Here at Kinda Lame, we like self hosting things – being in control of our own software. There are too many cool projects out there to not take some time to play with and get your hands dirty. And one of the coolest projects out there is the ability to self-host MediaWiki software that lets you start your own wiki site (like Wikipedia).

No matter the topic, fan pages, fiction or putting together a family background website – you can relatively easily and quickly start up a wiki site and start documenting whatever you’d like. Even in small business and corporate environments there is value in having a central data store for human knowledge and a searchable and linkable wiki is a great way to get that done. It is the embodiment of the original world wide web dream – so let’s get started.

Docker is Lame

We love Docker at Kinda Lame! Simply put it’s the easiest way to try out software without hosing your Linux (or Windows) install. A lot of the packages we like to discuss here on Kinda Lame are maybe not always the most complicated but they require a set of dependencies installed on your base system. A fragile base system that might not get cleaned up should we decide to back out of our fun-time (maybe quarantine) project. Docker is just a cleaner way to try these things out – so we’re going to mark Docker as required for this project.

Again, I don’t want to cover how to install Docker – we have assumed thus far you’re even running Linux though you don’t have to be. That’s right, you can host a wiki, using MediaWiki, even in a Windows 10 Docker container. We suggest you start with their official instructions though I’ve covered how to install Docker in Debian 10 in another post about Mastodon.

But Slim How Do We Win?

Sure, you want to just get started. To do so I suggest taking a look at the official Docker image page for Mediawiki. This is going to be our basis for the setup we’re going to run. There are other options like Bitnami’s image – but why stray from the official images? We can customize it to our liking without taking a performance hit which will be key.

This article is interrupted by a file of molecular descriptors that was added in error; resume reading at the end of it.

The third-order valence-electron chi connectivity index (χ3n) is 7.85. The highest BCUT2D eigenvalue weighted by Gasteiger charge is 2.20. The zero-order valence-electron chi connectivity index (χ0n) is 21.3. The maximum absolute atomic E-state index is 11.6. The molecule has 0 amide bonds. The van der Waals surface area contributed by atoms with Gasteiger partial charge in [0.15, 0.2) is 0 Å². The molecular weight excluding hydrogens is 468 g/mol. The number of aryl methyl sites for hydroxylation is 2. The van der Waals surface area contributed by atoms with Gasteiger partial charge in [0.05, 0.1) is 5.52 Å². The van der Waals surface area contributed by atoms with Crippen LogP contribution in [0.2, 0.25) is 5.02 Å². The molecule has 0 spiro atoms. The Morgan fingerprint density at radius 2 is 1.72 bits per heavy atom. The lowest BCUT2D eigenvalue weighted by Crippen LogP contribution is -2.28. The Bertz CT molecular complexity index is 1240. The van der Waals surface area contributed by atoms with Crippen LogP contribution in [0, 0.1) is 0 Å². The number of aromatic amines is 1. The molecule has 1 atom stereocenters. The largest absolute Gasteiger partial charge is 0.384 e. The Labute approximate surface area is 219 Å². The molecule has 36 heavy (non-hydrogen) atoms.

To do so we’ll just copy some files from the Docker container and mount them when we restart the image. Officially they have us do this with the LocalSettings.php file which will contain our settings for MediaWiki, we’ll just be taking things one step further.

Use Docker Compose with MediaWiki To Customize Your Wiki Experience

To get started we could just run Docker’s, uh, run command to fire up a MediaWiki instance and that would be perfectly fine. To do so we just need a simple commmand;

docker run --name mediawiki -p 80:80 -d mediawiki

Now we have MediaWiki running on port 80 and you can test this by visiting the localhost page: http://localhost:8080

But we want persistence, we want our wiki to live on so let’s not just fire it up and walk away. Let’s setup a production database with it using Mariadb, configure our maximum upload size so we can upload large images (and import lots of templates) and prepare ourselves to install as many extensions as we need. To do these things we need to run a second container, hack on php.ini and map the HTML files locally.

Getting started with Docker Compose

Docker has given us an example Docker Compose file to start with and we can use that as our basis, what I’ll show are my edits before copying some files from the container and running them locally. As always, find a place for your Compose files by creating a new directory (that resembles the container name you’ll use later – like “wiki”).

Notice and read the commented sections of the the docker-compose.yml file below – feel free to use this by copying and pasting the below into your own docker-compose file;

### Docker Compose Example for Kinda Lame
### Created October 2020
version: '3.2'
### We suggest using the LTS, long term support images
    image: mediawiki:lts
### We are running the server behind NGINX which we
### recommend all users doing. And due to the need to
### login to the site we recommend running Certbot
### on your domain and putting the proxy behind 
### an SSL certificate to keep your passwords safe!
      - 9999:80
      - database
    restart: unless-stopped
     - ./images:/var/www/html/images
#      - ./LocalSettings.php:/var/www/html/LocalSettings.php
#      - ./www:/var/www
#      - ./uploads.ini:/etc/php5/fpm/conf.d/uploads.ini:ro
#      - ./php:/usr/local/etc/php
    image: mariadb
      MYSQL_DATABASE: 'wiki'
      MYSQL_USER: 'wikiuser234234'
# Generate a secure password and place it in the area below
      - ./database:/var/lib/mysql
    restart: unless-stopped